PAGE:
Aušvicate hi kher baro

Aušvicate hi kher baro
  • Version 1.0
  • Publication date 15 February 2024

The song ‘Aušvicate hi kher baro’ [There’s a large building in Auschwitz] is probably the best known and most performed Romani song about the genocide of the Roma and Sinti. It is a ‘plaintive song’, created as a collective work of Romani inmates in Auschwitz-Birkenau concentration and extermination camp, apparently to the tune of the old Romani folk song ‘Oda kalo čirikloro’ [The Black Bird]. The song did not have a fixed form; it was passed down orally and survived with a variety of lyrics, which relate to the suffering experienced in not only in Auschwitz, but also in other camps (e. g. Dubnica nad Váhom in Slovakia). Variants of the song were recorded after the war in Poland, Moravia and Slovakia. It became a symbol of the Nazi persecution of Roma and Sinti in post-war Europe and is an integral part of commemorative acts. The text describes the inhumane conditions in Auschwitz: hunger, hard work, violence and mass murder in the gas chambers.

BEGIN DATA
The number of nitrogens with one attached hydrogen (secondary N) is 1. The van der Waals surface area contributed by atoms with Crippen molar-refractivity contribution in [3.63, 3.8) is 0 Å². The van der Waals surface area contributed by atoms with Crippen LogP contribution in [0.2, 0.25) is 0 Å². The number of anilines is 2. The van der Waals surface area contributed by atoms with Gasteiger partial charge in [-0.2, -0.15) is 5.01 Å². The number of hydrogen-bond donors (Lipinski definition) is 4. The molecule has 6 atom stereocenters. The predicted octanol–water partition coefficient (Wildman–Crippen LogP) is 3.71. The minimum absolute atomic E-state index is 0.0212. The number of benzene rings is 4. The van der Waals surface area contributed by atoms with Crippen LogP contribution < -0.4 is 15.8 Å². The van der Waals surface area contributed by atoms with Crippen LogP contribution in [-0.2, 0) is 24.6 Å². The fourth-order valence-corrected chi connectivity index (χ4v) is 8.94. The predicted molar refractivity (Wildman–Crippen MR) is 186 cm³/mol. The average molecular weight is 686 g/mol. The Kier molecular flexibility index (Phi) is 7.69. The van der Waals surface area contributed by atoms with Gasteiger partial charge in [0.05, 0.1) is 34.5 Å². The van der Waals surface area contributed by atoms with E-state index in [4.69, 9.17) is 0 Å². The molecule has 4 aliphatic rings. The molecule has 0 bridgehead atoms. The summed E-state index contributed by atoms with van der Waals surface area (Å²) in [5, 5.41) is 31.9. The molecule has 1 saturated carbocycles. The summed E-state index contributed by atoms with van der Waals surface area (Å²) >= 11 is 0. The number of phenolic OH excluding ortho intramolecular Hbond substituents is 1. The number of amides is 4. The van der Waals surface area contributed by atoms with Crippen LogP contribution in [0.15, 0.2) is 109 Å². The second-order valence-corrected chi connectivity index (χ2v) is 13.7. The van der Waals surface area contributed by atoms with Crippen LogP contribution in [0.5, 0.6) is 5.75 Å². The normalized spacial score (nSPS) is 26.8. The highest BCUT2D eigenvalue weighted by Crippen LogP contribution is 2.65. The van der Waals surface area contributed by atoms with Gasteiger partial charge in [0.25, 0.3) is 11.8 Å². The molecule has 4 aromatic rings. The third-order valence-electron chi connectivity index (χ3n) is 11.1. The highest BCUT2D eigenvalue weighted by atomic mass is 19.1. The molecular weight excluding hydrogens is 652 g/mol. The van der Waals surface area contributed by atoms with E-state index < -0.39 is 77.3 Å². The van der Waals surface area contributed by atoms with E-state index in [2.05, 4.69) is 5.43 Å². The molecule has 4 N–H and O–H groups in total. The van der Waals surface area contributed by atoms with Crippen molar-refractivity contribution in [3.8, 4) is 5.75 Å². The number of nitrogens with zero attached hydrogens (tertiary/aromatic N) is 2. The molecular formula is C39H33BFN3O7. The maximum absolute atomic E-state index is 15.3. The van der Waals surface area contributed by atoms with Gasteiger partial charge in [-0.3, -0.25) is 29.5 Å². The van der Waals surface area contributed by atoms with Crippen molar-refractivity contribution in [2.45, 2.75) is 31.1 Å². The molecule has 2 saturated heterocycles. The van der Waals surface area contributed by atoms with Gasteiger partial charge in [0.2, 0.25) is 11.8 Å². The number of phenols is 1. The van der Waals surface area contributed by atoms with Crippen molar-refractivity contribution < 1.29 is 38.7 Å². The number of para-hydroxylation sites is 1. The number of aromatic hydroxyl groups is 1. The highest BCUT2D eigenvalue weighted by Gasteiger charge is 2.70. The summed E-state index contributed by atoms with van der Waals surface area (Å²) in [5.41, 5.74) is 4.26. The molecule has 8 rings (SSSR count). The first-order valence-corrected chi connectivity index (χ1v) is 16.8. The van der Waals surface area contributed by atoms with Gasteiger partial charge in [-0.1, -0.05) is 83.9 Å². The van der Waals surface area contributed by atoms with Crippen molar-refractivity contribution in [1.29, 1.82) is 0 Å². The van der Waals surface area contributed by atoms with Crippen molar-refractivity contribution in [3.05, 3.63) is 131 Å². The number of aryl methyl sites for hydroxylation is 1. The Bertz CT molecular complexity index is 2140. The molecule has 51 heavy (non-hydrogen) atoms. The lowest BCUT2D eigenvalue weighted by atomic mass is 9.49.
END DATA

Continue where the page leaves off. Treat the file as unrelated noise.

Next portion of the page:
The most famous version of the song was performed after the war by Růžena Danielová (1904–1988) from South Moravia. She brought the song from Auschwitz-Birkenau, where she sang it to her fellow inmates of Camp Section BIIe in the evenings together with František Daniel (1902–unknown), a blind singer and accordionist from Oslavany (Brno-venkov district). Based on Růžena Danielová’s performance, the ethnomusicologist Dušan Holý (born 1933) transcribed and analysed the song in the book ‘Žalující píseň’ [‘The Plaintive Song’], co-authored by historian Ctibor Nečas (1933–2017), which was published in 1993. The most famous version of the song appears in the documentary ‘Latcho Drom’ directed by Tony Gatlif (born in 1948) and released in 1993, but there are also well known versions by Margita Nová (born 1936) and Barka (Františka) Pelcová.1Cf. [Accessed 20 Febr. 2024].

Another well-known ‘plaintive song’ that testifies to the genocide is ‘Andr´ oda taboris’ [In the Camp], performed by Czech and Slovak Roma. And the traditional Romani love song ‘Čhajori romaňi’ [Little Roma Girl, also called ‘Gypsy Tears / Tears of the Roma’] apparently had a verse added by Slovak Roma during World War II that reflects the painful experiences of that time.



Michal Schuster: Aušvicate hi kher baro, in: Enzyklopädie des NS-Völkermordes an den Sinti und Roma in Europa. Hg. von Karola Fings, Forschungsstelle Antiziganismus an der Universität Heidelberg, Heidelberg 15. Februar 2024. -